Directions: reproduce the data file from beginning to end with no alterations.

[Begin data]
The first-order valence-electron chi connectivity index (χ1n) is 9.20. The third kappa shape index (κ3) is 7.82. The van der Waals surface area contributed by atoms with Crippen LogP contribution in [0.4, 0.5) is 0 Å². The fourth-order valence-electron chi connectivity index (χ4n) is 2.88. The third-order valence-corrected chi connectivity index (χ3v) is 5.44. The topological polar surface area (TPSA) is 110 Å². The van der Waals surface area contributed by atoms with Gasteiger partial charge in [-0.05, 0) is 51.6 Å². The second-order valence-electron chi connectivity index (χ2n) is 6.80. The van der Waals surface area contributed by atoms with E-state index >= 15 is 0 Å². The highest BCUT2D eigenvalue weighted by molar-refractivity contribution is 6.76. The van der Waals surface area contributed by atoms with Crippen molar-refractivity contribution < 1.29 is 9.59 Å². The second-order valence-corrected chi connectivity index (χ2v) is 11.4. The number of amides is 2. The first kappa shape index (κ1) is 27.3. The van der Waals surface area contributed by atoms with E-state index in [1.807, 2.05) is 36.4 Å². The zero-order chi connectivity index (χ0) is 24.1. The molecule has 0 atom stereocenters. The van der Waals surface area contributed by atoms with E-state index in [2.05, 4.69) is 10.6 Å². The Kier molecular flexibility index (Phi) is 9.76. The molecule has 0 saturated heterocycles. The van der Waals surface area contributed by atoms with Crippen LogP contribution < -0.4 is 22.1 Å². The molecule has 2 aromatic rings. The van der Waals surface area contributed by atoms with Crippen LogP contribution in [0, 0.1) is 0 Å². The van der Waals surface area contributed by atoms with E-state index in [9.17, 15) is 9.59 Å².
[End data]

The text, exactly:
The first-order valence-electron chi connectivity index (χ1n) is 9.20. The third kappa shape index (κ3) is 7.82. The van der Waals surface area contributed by atoms with Crippen LogP contribution in [0.4, 0.5) is 0 Å². The fourth-order valence-electron chi connectivity index (χ4n) is 2.88. The third-order valence-corrected chi connectivity index (χ3v) is 5.44. The topological polar surface area (TPSA) is 110 Å². The van der Waals surface area contributed by atoms with Gasteiger partial charge in [-0.05, 0) is 51.6 Å². The second-order valence-electron chi connectivity index (χ2n) is 6.80. The van der Waals surface area contributed by atoms with E-state index >= 15 is 0 Å². The highest BCUT2D eigenvalue weighted by molar-refractivity contribution is 6.76. The van der Waals surface area contributed by atoms with Crippen molar-refractivity contribution < 1.29 is 9.59 Å². The second-order valence-corrected chi connectivity index (χ2v) is 11.4. The number of amides is 2. The first kappa shape index (κ1) is 27.3. The van der Waals surface area contributed by atoms with E-state index in [1.807, 2.05) is 36.4 Å². The zero-order chi connectivity index (χ0) is 24.1. The molecule has 0 atom stereocenters. The van der Waals surface area contributed by atoms with E-state index in [2.05, 4.69) is 10.6 Å². The Kier molecular flexibility index (Phi) is 9.76. The molecule has 0 saturated heterocycles. The van der Waals surface area contributed by atoms with Crippen LogP contribution < -0.4 is 22.1 Å². The molecule has 2 aromatic rings. The van der Waals surface area contributed by atoms with Crippen LogP contribution in [0, 0.1) is 0 Å². The van der Waals surface area contributed by atoms with E-state index in [9.17, 15) is 9.59 Å².